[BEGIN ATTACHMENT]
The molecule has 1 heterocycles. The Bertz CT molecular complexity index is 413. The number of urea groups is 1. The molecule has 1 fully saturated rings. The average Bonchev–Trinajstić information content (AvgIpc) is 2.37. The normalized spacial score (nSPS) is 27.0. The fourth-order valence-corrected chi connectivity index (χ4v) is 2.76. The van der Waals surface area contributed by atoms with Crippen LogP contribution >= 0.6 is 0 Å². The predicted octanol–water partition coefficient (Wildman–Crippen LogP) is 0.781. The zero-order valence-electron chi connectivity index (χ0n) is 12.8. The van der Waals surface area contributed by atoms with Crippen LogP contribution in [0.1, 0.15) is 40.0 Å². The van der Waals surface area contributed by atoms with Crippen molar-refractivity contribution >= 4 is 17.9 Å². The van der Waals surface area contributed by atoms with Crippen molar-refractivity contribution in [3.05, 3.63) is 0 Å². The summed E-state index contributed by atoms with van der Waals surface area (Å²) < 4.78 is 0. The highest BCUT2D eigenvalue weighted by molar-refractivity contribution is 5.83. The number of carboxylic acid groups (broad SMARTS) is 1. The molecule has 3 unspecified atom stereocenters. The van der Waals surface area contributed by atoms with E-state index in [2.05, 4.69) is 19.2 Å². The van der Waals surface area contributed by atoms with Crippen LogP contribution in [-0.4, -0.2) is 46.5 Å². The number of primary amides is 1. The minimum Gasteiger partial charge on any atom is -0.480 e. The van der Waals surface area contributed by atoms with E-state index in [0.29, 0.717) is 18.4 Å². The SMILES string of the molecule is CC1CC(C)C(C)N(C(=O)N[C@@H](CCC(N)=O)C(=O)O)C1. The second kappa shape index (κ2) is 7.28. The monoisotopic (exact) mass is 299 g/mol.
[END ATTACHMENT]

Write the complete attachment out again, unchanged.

The molecule has 1 heterocycles. The Bertz CT molecular complexity index is 413. The number of urea groups is 1. The molecule has 1 fully saturated rings. The average Bonchev–Trinajstić information content (AvgIpc) is 2.37. The normalized spacial score (nSPS) is 27.0. The fourth-order valence-corrected chi connectivity index (χ4v) is 2.76. The van der Waals surface area contributed by atoms with Crippen LogP contribution >= 0.6 is 0 Å². The predicted octanol–water partition coefficient (Wildman–Crippen LogP) is 0.781. The zero-order valence-electron chi connectivity index (χ0n) is 12.8. The van der Waals surface area contributed by atoms with Crippen LogP contribution in [0.1, 0.15) is 40.0 Å². The van der Waals surface area contributed by atoms with Crippen molar-refractivity contribution >= 4 is 17.9 Å². The van der Waals surface area contributed by atoms with Crippen molar-refractivity contribution in [3.05, 3.63) is 0 Å². The summed E-state index contributed by atoms with van der Waals surface area (Å²) < 4.78 is 0. The highest BCUT2D eigenvalue weighted by molar-refractivity contribution is 5.83. The number of carboxylic acid groups (broad SMARTS) is 1. The molecule has 3 unspecified atom stereocenters. The van der Waals surface area contributed by atoms with E-state index in [2.05, 4.69) is 19.2 Å². The van der Waals surface area contributed by atoms with Crippen LogP contribution in [-0.4, -0.2) is 46.5 Å². The number of primary amides is 1. The minimum Gasteiger partial charge on any atom is -0.480 e. The van der Waals surface area contributed by atoms with E-state index in [0.29, 0.717) is 18.4 Å². The SMILES string of the molecule is CC1CC(C)C(C)N(C(=O)N[C@@H](CCC(N)=O)C(=O)O)C1. The second kappa shape index (κ2) is 7.28. The monoisotopic (exact) mass is 299 g/mol.